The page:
Documentary sheds light on undocumented children in Salinas

Documentary of teenage immigrant

SALINAS, Calif. - A documentary filmed in Salinas is shedding light on the lives of undocumented children, now that all eyes are on Congress to come up with a solution for the nearly 800,000 recipients of the Deferred Action for Childhood Arrivals program.

Those are young people who came to the U.S. as children and stayed illegally.

"East of Salinas" is a story about the hardships and challenges these undocumented children have to go through.

Two independent filmmakers, Laura Pacheco and Jackie Mow, followed a young boy and his dedicated teacher to show, that given the opportunity and support, migrant children have just as much potential to succeed as anyone else.

“We used to get up really early, at like four in the morning. Then we used to work for 10 hours, 12 hours,” Oscar Ramos, a teacher and son of migrant workers, said. Ramos told his story to a group of students in the film, and José Anzaldo knew that life all too well.

"Sometimes, we don't have nothing to eat. We don't have food for my mom to make, like, something to cook. We have to sleep without eating, until the morning, until we go to school," Anzaldo told Pacheco and Mow.

When things got tough at home, school became Anzaldo's salvation. Many migrant students such as Anzaldo entered Ramos's third-grade class at Sherwood Elementary School with eyes full of hope, but the road ahead was filled with challenges. Being undocumented in America, through no fault of their own, presented a major roadblock.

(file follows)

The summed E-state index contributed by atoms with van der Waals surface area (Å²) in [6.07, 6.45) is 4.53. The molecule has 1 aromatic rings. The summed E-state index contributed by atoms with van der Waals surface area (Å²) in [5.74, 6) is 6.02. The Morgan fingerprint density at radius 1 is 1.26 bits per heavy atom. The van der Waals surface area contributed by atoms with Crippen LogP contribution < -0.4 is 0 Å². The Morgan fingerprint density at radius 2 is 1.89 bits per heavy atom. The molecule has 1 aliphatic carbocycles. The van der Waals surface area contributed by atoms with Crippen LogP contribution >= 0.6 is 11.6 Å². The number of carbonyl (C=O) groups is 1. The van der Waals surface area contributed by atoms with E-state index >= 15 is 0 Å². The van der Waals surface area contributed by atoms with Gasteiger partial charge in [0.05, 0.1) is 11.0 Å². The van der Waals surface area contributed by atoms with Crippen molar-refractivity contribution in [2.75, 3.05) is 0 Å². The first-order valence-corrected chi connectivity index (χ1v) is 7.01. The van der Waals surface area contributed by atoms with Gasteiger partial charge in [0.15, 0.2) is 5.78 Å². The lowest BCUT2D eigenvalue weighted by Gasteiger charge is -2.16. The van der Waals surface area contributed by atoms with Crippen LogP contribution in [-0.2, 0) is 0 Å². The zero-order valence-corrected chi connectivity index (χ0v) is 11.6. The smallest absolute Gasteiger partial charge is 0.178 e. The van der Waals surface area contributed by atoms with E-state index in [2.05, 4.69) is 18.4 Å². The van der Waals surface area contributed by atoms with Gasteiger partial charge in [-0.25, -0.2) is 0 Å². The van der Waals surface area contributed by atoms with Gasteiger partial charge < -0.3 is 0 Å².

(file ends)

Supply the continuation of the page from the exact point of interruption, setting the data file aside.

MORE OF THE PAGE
"People are always talking about farmworkers, and they never thought about what the effects of immigration policy and farmworker practices were on children,"  Pacheco said, explaining what motivated her to make the film.

Many people whom came to the screening on Saturday were moved by the story.

"It's an emotional story for me because so many families have gone through that, that we see and then they are gone," said Alicia Beltrán-Castañeda, a teacher at Sherwood Elementary School.

Anzaldo, now a ninth-grader is beginning to understand what it means to be a foreigner in a country he calls home

"It would be more work and effort, which, you know, I don't mind. If it would make things better, I will do it," Anzaldo said.

"East of Salinas" is available for viewing on

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